2. The Olympic Stadium. During my mission, Thomas S. Monson and James E. Faust came here to speak at a regional conference. I just had a "Duh" moment: Monson is now church president. So in an anticipatory kind of way, I saw a church president speak in the Dominican Republic. Whatever that's worth.

3. The location of the mission office, at least 20 years ago, when I was there.

4. The location of the mission home. That's where I woke up this morning 20 years ago.

5. The stake center where missionaries serving in the capital typically gathered to watch General Conference. I don't know how old this stake center is in the scheme of Dominican Mormon history—I wish I did.

Let me point out here that the mission office and home and the stake center are located in Gazcue, which is one of the older, nicer neighborhoods in the capital. It's adjacent to the colonial zone (the eastern end of this map), which is a major tourist attraction. Gazcue includes or is in proximity to government buildings. It's the kind of place where government officials would have lived in the Trujillo era—they may still, for all I know. Some of the nicest hotels are located on Gazcue's stretch of the coastline. In establishing its presence here, the LDS Church was making a bid for social respectability.

6. It's not clear to me if it's still there, but 20 years ago, there was a Marriott hotel here, where my parents stayed when they came to come pick me up after my mission. Next door is the Jaragua, a posh hotel where the mission's Christmas conference was held one year. In the mission photo we took outside the hotel, the hotel itself takes up most of the picture: the missionaries' faces are little specks. It makes for odd iconography. At some level, conscious or unconscious, the elderly American missionary who took the photo was keen to show off our relationship to this luxury hotel.

7. More or less here was the Hotel David, a tiny hotel that I stayed at during a return visit to the Dominican Republic in 1998. More on this below.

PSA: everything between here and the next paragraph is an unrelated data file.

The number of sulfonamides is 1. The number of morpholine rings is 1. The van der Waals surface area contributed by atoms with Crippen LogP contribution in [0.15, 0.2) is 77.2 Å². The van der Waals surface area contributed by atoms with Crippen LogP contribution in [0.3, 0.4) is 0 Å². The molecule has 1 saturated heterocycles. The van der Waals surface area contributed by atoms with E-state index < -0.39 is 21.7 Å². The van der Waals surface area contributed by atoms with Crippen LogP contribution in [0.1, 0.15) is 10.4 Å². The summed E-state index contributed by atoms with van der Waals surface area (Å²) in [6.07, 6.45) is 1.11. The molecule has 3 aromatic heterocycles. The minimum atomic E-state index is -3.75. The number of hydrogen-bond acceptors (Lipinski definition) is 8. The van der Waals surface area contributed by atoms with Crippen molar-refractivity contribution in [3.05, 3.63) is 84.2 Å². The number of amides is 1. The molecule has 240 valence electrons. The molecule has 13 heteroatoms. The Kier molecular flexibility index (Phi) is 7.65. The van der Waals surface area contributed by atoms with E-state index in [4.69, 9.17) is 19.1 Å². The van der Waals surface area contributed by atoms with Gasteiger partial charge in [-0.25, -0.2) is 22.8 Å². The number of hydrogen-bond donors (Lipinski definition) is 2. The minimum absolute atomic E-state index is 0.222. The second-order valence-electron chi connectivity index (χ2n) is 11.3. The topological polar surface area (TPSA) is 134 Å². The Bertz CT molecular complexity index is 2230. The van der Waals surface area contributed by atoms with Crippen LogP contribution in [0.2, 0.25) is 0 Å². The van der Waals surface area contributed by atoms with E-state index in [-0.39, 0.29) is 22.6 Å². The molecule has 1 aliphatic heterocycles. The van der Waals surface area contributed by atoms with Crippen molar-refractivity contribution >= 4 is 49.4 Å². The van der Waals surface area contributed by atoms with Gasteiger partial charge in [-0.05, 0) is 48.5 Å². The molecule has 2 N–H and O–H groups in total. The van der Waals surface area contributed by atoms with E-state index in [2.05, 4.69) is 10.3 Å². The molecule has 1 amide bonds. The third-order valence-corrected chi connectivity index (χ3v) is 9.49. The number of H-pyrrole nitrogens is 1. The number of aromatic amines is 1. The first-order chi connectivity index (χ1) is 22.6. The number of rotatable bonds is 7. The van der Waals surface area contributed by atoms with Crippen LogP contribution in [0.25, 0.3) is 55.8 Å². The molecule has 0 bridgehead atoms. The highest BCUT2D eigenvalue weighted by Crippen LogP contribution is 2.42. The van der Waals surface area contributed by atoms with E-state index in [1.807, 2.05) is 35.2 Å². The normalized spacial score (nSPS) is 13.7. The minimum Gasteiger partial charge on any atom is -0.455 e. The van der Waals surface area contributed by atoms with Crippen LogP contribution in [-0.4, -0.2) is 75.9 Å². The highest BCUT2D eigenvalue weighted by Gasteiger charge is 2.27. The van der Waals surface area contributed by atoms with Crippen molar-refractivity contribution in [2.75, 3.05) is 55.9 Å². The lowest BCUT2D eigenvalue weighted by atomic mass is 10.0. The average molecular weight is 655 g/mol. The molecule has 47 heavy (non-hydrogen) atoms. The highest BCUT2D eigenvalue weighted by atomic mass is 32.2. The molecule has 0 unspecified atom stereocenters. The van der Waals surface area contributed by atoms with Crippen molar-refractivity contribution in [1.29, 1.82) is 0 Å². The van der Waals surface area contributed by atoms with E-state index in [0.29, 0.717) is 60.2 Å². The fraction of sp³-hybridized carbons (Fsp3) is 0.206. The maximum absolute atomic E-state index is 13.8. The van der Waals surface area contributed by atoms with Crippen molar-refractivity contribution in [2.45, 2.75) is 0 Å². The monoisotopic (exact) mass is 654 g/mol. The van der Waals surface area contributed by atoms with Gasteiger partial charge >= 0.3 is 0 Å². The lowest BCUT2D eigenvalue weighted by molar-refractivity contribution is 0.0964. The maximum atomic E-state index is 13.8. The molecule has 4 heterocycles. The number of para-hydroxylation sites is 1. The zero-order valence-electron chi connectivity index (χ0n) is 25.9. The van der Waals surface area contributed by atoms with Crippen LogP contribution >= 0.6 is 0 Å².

8. Location of the first cathedral built in the New World, 500 years ago.

9. Location of the Columbus house, now a museum: A big tourist attraction.

Let me say this about the Hotel David, and I'll end this post. I was searching online just a little while ago, trying to find the exact location of the Hotel David. And I learn that it's apparently changed hands, and a new hotel is being built on the spot. And then I Google my way to a reference to that new hotel on a discussion board for gay men vacationing in the DR. And one of the topics they're discussing is hustling, and whether and where you can meet Dominican men who will sleep with you without expecting you to pay for it. A couple posters made these sober comments about how where there's a sharp economic disparity between the sexual partners, it's to be expected that money will trade hands.

No. No. No no no no no. I am sitting at my desk, spluttering. Whoa. I know I'm naive about the ways of the world. But my God. This is not... the DR is not your sexual playground, you assholes. That someone can be so... sober about the fact that you're paying for sex because you're richer than your partner—which is to say that you know this is an exploitative relationship, but you're just shrugging your shoulders over it because that's just how things are... I can't finish that sentence by describing what I think you deserve to have happen to you, because I'll regret it.

The first person I ever baptized in the DR was a young ethnically Haitian man living in La Romana, a town on the eastern peninsula that has a big resort attached to it. We'll call him N. N was a huckster; he used me in various ways that I'm still rather angry about. But at one point he got a job working for the resort. The fact he spoke English was key to this job. The way he explained it to me was that he was supposed to hang out, basically, at the resort, approach vacationers, make small talk... I don't remember if I suspected at the time that he was supposed to make himself available for sexual favors, but I've suspected that for many years now, at least.

God cannot be pleased by this. But I figure God has to be a lot more unhappy with the people who are paying than the ones who are being paid. Caveat emptor.